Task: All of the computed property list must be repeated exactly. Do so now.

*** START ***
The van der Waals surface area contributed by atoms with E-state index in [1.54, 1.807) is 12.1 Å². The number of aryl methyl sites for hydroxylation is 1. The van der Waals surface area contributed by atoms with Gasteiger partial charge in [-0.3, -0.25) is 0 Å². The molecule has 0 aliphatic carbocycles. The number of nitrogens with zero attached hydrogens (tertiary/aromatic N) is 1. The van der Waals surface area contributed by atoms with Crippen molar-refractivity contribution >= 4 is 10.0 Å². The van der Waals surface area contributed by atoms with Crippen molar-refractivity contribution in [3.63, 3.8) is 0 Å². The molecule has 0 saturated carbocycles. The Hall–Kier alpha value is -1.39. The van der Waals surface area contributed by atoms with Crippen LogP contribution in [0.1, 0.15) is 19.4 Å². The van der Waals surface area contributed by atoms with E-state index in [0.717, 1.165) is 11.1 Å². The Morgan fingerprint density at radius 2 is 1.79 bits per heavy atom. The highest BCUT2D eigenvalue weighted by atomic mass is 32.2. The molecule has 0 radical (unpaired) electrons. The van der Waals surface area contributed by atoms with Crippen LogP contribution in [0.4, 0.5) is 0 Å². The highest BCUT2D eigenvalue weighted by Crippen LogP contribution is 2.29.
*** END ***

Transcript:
The van der Waals surface area contributed by atoms with E-state index in [1.54, 1.807) is 12.1 Å². The number of aryl methyl sites for hydroxylation is 1. The van der Waals surface area contributed by atoms with Gasteiger partial charge in [-0.3, -0.25) is 0 Å². The molecule has 0 aliphatic carbocycles. The number of nitrogens with zero attached hydrogens (tertiary/aromatic N) is 1. The van der Waals surface area contributed by atoms with Crippen molar-refractivity contribution >= 4 is 10.0 Å². The van der Waals surface area contributed by atoms with Crippen molar-refractivity contribution in [3.63, 3.8) is 0 Å². The molecule has 0 saturated carbocycles. The Hall–Kier alpha value is -1.39. The van der Waals surface area contributed by atoms with Crippen LogP contribution in [0.1, 0.15) is 19.4 Å². The van der Waals surface area contributed by atoms with E-state index in [0.717, 1.165) is 11.1 Å². The Morgan fingerprint density at radius 2 is 1.79 bits per heavy atom. The highest BCUT2D eigenvalue weighted by atomic mass is 32.2. The molecule has 0 radical (unpaired) electrons. The van der Waals surface area contributed by atoms with Crippen LogP contribution in [0.4, 0.5) is 0 Å². The highest BCUT2D eigenvalue weighted by Crippen LogP contribution is 2.29.